Poster A67, Saturday, March 25, 5:00 – 7:00 pm, Pacific Concourse
Evidence for Right Hemisphere Role in Semantic Exemplar Generation
Alessandra Macbeth1, Adam Felton1, Christine Chiarello1; 1University of California, Riverside
Prior research has indicated a right hemisphere (RH) role in the activation of distant semantic meanings during language comprehension. Here we examined whether similar asymmetries also exist during semantic production. Two hundred subjects completed an exemplar generation task, where category words (e.g., animal) were presented to left or right visual fields (LVF, RVF), and participants verbally generated one exemplar for each word. We measured uniqueness and latent semantic analysis (LSA; computes semantic distance) scores for each responses given. Uniqueness scores were computed by summing the number of individuals who gave each exemplar response, and then assigning that value to each item. Lower scores indicate more unique responses (e.g., for “citrus”, “grapefruit” (uniqueness=5) was a more unique response than “orange” (uniqueness=148). For uniqueness, a mixed ANOVA revealed main effects of VF, F(1,198)=169.0, p<.001 (mean LVF=41.18, RVF=48.37), and sex, F(1,198)=6.65, p=.01 (mean Males=43.86, Females=45.85), but no interaction. A similar analysis for LSA uncovered a main effect of VF, F(1,198)=35.62, p< .001 (mean LVF=.38, RVF=.41), but no main effect of sex or interaction. Our results indicate that participants produced more unique and semantically distant exemplar responses to LVF/RH category words, and males produced more unique responses overall. We conclude that when processing is initiated by the right hemisphere, more semantically distant and unique exemplars are generated than for left hemisphere initiated processing, complementing findings from comprehension tasks. Therefore, a RH role in the accessibility of distant semantic meanings may influence word choice in some production tasks.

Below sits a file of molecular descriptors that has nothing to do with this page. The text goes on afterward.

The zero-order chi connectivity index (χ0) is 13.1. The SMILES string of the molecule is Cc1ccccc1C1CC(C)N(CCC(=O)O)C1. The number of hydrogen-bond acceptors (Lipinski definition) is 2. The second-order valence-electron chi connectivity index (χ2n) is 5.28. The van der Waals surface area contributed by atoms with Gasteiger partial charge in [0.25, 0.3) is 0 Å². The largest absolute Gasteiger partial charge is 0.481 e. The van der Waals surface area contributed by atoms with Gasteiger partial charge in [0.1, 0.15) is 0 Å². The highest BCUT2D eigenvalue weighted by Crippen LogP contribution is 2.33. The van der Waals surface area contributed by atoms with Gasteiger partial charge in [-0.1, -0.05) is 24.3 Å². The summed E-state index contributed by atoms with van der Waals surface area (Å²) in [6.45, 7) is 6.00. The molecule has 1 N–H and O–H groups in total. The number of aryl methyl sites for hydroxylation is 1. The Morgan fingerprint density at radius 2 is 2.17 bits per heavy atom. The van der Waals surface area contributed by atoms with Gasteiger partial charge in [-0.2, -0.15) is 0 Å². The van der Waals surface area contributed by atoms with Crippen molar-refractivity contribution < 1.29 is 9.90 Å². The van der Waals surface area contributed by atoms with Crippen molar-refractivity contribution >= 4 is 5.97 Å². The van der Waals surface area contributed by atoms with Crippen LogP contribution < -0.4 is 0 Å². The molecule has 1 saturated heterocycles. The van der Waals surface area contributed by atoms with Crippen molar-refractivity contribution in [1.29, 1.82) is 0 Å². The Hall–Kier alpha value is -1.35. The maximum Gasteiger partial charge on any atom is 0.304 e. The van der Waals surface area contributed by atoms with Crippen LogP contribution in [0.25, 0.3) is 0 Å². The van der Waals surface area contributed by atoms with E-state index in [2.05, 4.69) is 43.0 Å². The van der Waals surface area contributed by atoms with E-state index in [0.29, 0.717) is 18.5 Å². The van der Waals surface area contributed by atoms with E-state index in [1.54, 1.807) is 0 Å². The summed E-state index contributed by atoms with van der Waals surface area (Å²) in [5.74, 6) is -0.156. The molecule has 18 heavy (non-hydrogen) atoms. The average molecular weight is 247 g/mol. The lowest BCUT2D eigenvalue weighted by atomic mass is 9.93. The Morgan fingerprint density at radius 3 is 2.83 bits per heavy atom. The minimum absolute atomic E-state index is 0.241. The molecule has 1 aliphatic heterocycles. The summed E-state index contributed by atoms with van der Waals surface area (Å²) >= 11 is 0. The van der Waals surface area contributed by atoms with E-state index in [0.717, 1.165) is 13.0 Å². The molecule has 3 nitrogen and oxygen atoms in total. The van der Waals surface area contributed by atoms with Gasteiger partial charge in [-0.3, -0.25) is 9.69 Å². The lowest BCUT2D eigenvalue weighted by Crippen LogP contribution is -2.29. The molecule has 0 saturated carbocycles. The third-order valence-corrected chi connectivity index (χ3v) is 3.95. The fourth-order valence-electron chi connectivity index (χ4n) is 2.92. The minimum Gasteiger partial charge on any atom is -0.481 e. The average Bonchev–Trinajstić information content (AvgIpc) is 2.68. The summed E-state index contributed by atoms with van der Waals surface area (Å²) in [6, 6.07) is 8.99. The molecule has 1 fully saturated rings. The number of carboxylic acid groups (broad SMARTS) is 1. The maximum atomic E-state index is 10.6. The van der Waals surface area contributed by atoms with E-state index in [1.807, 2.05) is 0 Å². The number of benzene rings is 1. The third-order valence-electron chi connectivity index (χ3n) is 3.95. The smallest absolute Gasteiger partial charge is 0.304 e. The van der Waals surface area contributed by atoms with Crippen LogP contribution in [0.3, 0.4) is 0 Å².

Topic Area: LANGUAGE: Semantic